Joseph Warren, originally from Boston, Massachusetts was studying for a graduate degree in creative writing when he saw a brilliant creative found object sculpture of a centaur in a student gallery at the University of Oregon. He was so taken with the craft, that he soon began taking welded sculpture classes at Portland Community College. Finding the old steel and scrap parts that he needed became a hunting venture for him and his whole family. Rusty tools at a defunct mining camp became the first source as other mining camps and open scrap yards, resale stores and yard and estate sales soon followed as his sources.
As a nature lover, Joseph's works include horses, elk, eagles, giraffes, dogs and cats. His salmon "Swimming Upstream" was featured on Oregon Art Beat. Wanting to expand to the human form and explore horse poses led him to his latest work of a centaur drawing back his bow.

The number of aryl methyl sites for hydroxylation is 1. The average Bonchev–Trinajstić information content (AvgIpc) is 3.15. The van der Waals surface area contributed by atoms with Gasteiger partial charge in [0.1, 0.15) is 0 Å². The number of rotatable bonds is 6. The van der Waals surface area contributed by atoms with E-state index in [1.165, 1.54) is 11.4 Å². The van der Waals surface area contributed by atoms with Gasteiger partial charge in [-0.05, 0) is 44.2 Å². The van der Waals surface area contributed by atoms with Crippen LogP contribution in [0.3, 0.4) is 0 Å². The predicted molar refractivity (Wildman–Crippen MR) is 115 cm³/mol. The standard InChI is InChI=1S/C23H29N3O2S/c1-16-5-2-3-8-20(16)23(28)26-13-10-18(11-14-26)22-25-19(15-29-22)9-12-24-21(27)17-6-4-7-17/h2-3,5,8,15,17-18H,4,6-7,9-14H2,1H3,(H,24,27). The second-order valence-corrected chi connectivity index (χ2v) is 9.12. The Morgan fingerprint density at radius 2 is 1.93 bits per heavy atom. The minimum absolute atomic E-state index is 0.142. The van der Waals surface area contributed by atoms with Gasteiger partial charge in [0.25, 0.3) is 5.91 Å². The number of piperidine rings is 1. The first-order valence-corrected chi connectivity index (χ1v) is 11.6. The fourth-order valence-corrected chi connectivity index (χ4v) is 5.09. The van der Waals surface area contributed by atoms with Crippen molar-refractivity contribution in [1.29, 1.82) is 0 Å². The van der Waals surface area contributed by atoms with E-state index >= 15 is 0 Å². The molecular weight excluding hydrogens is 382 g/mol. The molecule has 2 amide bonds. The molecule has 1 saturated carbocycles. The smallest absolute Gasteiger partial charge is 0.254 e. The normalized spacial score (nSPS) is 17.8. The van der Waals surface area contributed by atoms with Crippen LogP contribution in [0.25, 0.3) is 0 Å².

"I put the pedal to the metal with our culture's cast-off steel tools, parts and implements. While steel can be heated and bent, or cut apart with torch or saw, I strive to keep objects intact and readily identifiable so people can marvel at how a sculpture's form is the sum of numerous individually identifiable parts."
"I find great joy in old U.S. or European-manufactured tools made to exacting standards, and feel motivated giving worn implements new life. I even dream vivid images involving caches of rusty gear coming to life."
"Sculpting from junk has a great appeal for me as the ultimate in sustainability. It is Re-use rather than Recycling-which while worthwhile is still an energy intensive industrial endeavor. My Re-use diverts thousands of pounds of the countless tons of steel odds and ends from our waste stream and arranges them to function anew."